Paint into Pattern: Constance Mallinson 1979-1982


Paint into Pattern: Constance Mallinson 1979-1982

November 2 - January 4, 2020

Opening Reception:

Saturday, November 2, 2019 | 6-8PM

Edward Cella Gallery is proud to present a survey of early works by Constance Mallinson in the artists first solo show with the gallery. This gallery exhibition compliments The Museum of Contemporary Art in Los Angeles exhibition, “With Pleasure, Pattern and Decoration in American Art 1972-1985” reconsidering this important, little studied movement. Many of the artists in this exhibition, like Mallinson, were underrecognized for their contributions and are being reconsidered in the wider context of late twentieth century artistic achievements. Their openness to global and ethnic influences, gender inclusion, and alternative voices was invaluable to the vitality of contemporary art today. The MOCA exhibition and this small exhibition of drawings and paintings are a testament to her role in that process.

In the early 1970’s Constance Mallinson’s paintings of floating grids of rectangles in pale atmospheric fields were clearly inspired by the formalist and minimalist approaches that dominated late Modernist aesthetics. By the late 70’s, however, the cool reductivism of modular, serial painting had begun to be challenged by artists who wanted to “revitalize the sensuousness of painting” with rich color, personal mark making and sumptuous textures. Such artists who were allied with feminist theory in their aims of more inclusivity in a male dominated art world and less driven by Greenbergian admonitions against narrative and the personal. They called for a “defiant embrace “of forms traditionally coded as “low art”, feminine, domestic, or craft based such as weaving, architectural decorations, quilt making, handicrafts, calligraphy, and decorative ceramic motifs. This attitude quickly materialized into the “Pattern and Decoration Movement”.

Concurrently Mallinson sought ways to reinsert gesture and relief-like surface textures into her paintings in which those qualities, reflecting the rhetoric of minimalism, had all but disappeared. Profoundly influenced by both feminist politics and the Pattern & Decoration artists, she turned to the intricate, often dizzying designs of textiles and embroideries from many cultures for inspiration. Many of those products were grid based, so Mallinson retained an underlying grid structure that had characterized her early abstract paintings as well as the large scale—perceived as a sign of ambitious painting. In a synthesis of minimalism and “maximalism”, she began laboriously layering thousands of tiny brushstrokes or pencil marks in interlocking designs to create dense, sensual fields of impressionistic color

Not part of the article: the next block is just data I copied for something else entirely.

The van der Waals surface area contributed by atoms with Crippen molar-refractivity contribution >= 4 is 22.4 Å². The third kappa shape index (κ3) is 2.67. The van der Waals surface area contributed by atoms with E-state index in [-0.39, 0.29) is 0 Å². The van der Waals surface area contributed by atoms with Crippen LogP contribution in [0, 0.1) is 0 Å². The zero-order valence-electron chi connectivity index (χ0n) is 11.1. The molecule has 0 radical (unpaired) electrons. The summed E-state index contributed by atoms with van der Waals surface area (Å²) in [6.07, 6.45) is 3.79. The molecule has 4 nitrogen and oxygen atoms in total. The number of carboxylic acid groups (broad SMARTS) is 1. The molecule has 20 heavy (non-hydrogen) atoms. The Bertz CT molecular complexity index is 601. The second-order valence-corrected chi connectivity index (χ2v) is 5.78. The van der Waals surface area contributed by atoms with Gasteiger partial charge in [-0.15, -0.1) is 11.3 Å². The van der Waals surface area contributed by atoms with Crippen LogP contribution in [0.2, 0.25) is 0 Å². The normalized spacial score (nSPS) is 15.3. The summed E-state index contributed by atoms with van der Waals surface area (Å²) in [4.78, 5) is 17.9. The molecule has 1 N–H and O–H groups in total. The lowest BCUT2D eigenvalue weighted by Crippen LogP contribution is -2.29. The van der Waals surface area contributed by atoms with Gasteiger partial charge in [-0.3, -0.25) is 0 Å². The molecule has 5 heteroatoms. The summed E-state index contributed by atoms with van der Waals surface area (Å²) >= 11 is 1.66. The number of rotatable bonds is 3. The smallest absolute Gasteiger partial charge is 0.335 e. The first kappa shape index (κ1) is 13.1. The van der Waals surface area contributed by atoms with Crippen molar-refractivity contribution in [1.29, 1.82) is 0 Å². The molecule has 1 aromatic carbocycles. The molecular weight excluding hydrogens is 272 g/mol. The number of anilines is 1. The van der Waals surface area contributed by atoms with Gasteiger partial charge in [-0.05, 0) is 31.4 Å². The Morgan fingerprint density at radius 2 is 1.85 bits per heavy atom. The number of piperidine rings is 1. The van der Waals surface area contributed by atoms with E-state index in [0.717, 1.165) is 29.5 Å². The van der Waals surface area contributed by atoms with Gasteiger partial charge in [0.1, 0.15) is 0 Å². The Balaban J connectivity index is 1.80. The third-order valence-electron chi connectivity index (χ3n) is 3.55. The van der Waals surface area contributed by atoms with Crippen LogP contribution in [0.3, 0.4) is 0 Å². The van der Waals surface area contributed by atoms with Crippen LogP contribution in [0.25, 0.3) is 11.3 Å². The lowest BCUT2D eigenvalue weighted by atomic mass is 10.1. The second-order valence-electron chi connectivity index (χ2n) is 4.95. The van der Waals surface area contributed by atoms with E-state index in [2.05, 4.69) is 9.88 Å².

Via herringbones, chevrons, Bargello patterns, and Chinese lattices, viewers were immersed in a meditative experience of endlessly replicating lines and forms. Effectively creating a bridge between the Modernist insistence on flatness and medium purity, Mallinson emphatically emphasized painting’s dependence on and fusion with textiles (canvas) but also asserted the primacy of personal expression and the idiosyncratic mark which had been denigrated more recently in Modernist “high art”. The drawings and paintings on view here evidence her commitment to breaking down those barriers to revivify her painting practice and introduce personal content. They were an important link to her eventual return to figuration in the mid 1980’s.


Artist to Artist: Constance Mallinson in conversation with Jeffrey Vallance
Saturday, November 16, 2019 | 4pm @ Edward Cella Art & Architecture

Join Jeffrey Vallance and Constance Mallinson as they interview each other and discuss collecting, curating, and making art in Los Angeles.

Free and open to the public. Seating is limited, RSVP appreciated to

Constance Mallinson (b. Washington, D.C.) has exhibited widely in the United States. Her solo exhibitions include The Armory Center for the Arts, Pasadena, CA; Museum of Art and History, Lancaster, CA; National Academy of Sciences, Washington, D.C.; Los Angeles, Municipal Art Gallery, Los Angeles, CA; Angles Gallery, Los Angeles, CA; Ace Gallery, Los Angeles, CA; and Jason Vass Gallery, Los Angeles, CA. She has been included in group exhibitions at the Pasadena Museum of California Art, Pasadena, CA; Art Center College of Design, Pasadena; CA, Heather James Gallery, Palm Desert, CA; Rosamond Felson Gallery, Los Angeles, CA; Santa Monica Museum of Art, Santa Monica, CA; and The Oakland Museum, Oakland, CA. She was the recipient of a National Endowment for the Arts Fellowship as well as a City of Los Angeles Artist’s grant. In addition to her recent commission for the EXPO Line MTA Bergamot Station permanent artwork installation, she has designed a poster for the MTA Red Line. She was a “Coolglobe” artist whose globe has traveled the world. She has also taught every aspect of art at all the major universities and colleges in Southern California including UCLA and Claremont Graduate School. Her work has been critically acclaimed by notable art critics such as Christopher Knight and articles on her work have appeared in all the major art publications. Her paintings can be seen in major private and public art collections including the Los Angeles County Museum, San Jose Museum of Art, National Academy of Sciences, Washington, DC; and the Orange County Museum of Art.